Scientists have estimated that the extinct monkey, known as Gigantopithecus blacki, was almost 3 meters tall and had twice the weight of the gorilla, but no complete skull or any other bone from the rest of the skeleton was found, leading to much speculation ,
"It's an enigmatic way," said Enrico Cappellini, adjunct professor at the Globe Institute of the University of Copenhagen at the Faculty of Health and Medicine.
"There have been various hypotheses about what the next living organism might be."
Now, the genetic information that Cappellini and his colleagues took from a 1.9-million-year-old monkey tooth showed that the Orangutan is the closest living relative.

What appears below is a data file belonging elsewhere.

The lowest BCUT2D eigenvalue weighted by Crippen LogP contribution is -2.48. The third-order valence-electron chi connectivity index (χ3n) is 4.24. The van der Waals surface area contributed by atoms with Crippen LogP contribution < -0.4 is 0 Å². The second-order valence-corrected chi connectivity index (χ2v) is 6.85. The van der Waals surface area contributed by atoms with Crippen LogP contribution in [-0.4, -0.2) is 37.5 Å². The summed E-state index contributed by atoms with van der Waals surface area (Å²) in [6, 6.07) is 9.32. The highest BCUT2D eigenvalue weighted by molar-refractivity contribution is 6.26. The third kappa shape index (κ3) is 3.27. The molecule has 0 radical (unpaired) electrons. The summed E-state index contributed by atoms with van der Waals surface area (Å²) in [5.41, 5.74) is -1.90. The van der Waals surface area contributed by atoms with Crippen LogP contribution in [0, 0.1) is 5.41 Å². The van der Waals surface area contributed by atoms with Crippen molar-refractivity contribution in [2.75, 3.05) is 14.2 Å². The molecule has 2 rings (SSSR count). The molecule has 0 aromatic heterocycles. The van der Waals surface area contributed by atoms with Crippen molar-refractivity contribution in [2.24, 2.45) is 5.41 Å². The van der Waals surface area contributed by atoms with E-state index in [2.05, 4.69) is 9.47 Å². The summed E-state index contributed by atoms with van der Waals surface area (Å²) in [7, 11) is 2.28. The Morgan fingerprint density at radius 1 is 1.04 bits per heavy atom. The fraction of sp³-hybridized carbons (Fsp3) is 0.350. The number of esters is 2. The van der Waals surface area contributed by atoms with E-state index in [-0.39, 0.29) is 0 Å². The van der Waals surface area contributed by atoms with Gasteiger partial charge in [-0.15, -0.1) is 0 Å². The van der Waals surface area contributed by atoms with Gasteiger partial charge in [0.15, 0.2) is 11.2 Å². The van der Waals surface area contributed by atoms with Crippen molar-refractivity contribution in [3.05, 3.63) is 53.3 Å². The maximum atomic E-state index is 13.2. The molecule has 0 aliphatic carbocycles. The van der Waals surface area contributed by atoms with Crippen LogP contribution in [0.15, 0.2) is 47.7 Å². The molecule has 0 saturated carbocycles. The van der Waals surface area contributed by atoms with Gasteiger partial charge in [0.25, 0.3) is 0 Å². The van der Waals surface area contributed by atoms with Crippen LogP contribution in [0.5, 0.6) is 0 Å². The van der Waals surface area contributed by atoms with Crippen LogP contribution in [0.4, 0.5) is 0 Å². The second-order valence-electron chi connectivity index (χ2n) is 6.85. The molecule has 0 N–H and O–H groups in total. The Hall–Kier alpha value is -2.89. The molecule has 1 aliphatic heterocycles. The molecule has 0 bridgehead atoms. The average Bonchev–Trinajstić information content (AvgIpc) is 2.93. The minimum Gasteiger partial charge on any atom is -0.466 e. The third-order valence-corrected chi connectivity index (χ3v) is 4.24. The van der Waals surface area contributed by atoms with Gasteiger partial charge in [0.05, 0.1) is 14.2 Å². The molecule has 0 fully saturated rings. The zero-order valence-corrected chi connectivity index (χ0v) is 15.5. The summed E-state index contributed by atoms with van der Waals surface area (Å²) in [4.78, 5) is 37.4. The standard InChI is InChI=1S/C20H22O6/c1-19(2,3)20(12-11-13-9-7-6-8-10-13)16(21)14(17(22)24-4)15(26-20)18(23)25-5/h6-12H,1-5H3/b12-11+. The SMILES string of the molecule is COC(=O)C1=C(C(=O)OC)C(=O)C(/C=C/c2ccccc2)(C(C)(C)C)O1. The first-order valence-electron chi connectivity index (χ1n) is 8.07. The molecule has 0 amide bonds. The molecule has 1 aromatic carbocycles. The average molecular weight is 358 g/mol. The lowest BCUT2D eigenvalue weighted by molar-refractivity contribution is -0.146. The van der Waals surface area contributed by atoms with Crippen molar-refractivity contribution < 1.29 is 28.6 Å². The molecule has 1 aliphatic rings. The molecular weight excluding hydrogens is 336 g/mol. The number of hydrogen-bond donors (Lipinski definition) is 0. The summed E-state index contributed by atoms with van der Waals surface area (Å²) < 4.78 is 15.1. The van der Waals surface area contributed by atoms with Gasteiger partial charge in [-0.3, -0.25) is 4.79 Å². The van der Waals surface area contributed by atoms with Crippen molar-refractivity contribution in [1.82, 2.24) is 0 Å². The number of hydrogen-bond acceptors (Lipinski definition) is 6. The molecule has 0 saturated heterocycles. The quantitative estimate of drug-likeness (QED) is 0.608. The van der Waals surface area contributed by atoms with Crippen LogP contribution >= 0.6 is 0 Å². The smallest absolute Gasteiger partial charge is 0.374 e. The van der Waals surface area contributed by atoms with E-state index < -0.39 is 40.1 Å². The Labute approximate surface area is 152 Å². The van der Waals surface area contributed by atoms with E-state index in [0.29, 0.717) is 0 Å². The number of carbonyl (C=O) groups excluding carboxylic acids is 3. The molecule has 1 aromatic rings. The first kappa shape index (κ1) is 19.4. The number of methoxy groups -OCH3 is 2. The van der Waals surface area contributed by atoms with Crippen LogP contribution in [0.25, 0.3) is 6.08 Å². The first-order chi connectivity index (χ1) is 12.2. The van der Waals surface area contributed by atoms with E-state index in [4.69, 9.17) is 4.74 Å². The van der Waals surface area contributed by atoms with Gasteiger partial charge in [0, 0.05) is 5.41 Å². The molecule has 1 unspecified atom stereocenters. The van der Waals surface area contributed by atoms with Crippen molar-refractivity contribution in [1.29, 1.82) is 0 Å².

"The genetic material governs the debate ̵
The team of scientists used protein sequencing on enamel of the molar tooth found in a cave in southern China to reveal the evolutionary relationship to the living orangutan. Their findings were published Wednesday in the journal Nature.
Real King Kong?
The only evidence that the unusually large monkey extinct 300,000 years ago consisted of four jawbone fragments and several thousand teeth.
Cappellini warned that the results of the study did not necessarily lead the Gigantopithecus to look like an orangutan.
"The information available to us provides no further insight into the animal's physiology, biology and appearance," he said.